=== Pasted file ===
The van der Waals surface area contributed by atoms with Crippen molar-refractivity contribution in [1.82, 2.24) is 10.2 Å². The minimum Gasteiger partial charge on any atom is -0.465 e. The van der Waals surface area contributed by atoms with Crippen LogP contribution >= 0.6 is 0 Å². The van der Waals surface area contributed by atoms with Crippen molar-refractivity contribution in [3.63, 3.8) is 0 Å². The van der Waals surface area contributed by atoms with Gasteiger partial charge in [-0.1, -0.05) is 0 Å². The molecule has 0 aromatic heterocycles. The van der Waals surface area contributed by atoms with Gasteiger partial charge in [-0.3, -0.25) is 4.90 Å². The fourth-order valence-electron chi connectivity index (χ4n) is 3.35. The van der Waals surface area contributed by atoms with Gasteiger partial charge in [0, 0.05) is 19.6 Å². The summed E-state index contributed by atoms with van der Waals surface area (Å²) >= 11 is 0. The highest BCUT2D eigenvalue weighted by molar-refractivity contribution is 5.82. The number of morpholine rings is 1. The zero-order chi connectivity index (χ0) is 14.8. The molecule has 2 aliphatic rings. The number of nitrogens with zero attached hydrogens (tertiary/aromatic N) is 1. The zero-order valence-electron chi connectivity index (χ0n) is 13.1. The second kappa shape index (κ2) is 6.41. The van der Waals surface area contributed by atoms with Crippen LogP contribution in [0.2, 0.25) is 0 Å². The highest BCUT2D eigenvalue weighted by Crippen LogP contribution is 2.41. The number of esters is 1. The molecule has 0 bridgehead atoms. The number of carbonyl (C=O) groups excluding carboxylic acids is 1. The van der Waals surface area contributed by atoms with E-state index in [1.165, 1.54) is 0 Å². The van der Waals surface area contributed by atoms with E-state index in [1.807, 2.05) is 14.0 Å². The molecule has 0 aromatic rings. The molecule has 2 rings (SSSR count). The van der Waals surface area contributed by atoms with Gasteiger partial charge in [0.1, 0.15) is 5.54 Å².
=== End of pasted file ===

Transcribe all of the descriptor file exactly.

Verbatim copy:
The van der Waals surface area contributed by atoms with Crippen molar-refractivity contribution in [1.82, 2.24) is 10.2 Å². The minimum Gasteiger partial charge on any atom is -0.465 e. The van der Waals surface area contributed by atoms with Crippen LogP contribution >= 0.6 is 0 Å². The van der Waals surface area contributed by atoms with Crippen molar-refractivity contribution in [3.63, 3.8) is 0 Å². The van der Waals surface area contributed by atoms with Gasteiger partial charge in [-0.1, -0.05) is 0 Å². The molecule has 0 aromatic heterocycles. The van der Waals surface area contributed by atoms with Gasteiger partial charge in [-0.3, -0.25) is 4.90 Å². The fourth-order valence-electron chi connectivity index (χ4n) is 3.35. The van der Waals surface area contributed by atoms with Gasteiger partial charge in [0, 0.05) is 19.6 Å². The summed E-state index contributed by atoms with van der Waals surface area (Å²) >= 11 is 0. The highest BCUT2D eigenvalue weighted by molar-refractivity contribution is 5.82. The number of morpholine rings is 1. The zero-order chi connectivity index (χ0) is 14.8. The molecule has 2 aliphatic rings. The number of nitrogens with zero attached hydrogens (tertiary/aromatic N) is 1. The zero-order valence-electron chi connectivity index (χ0n) is 13.1. The second kappa shape index (κ2) is 6.41. The van der Waals surface area contributed by atoms with Crippen LogP contribution in [0.2, 0.25) is 0 Å². The highest BCUT2D eigenvalue weighted by Crippen LogP contribution is 2.41. The number of esters is 1. The molecule has 0 bridgehead atoms. The number of carbonyl (C=O) groups excluding carboxylic acids is 1. The van der Waals surface area contributed by atoms with E-state index in [1.165, 1.54) is 0 Å². The van der Waals surface area contributed by atoms with E-state index in [1.807, 2.05) is 14.0 Å². The molecule has 0 aromatic rings. The molecule has 2 rings (SSSR count). The van der Waals surface area contributed by atoms with Gasteiger partial charge in [0.1, 0.15) is 5.54 Å².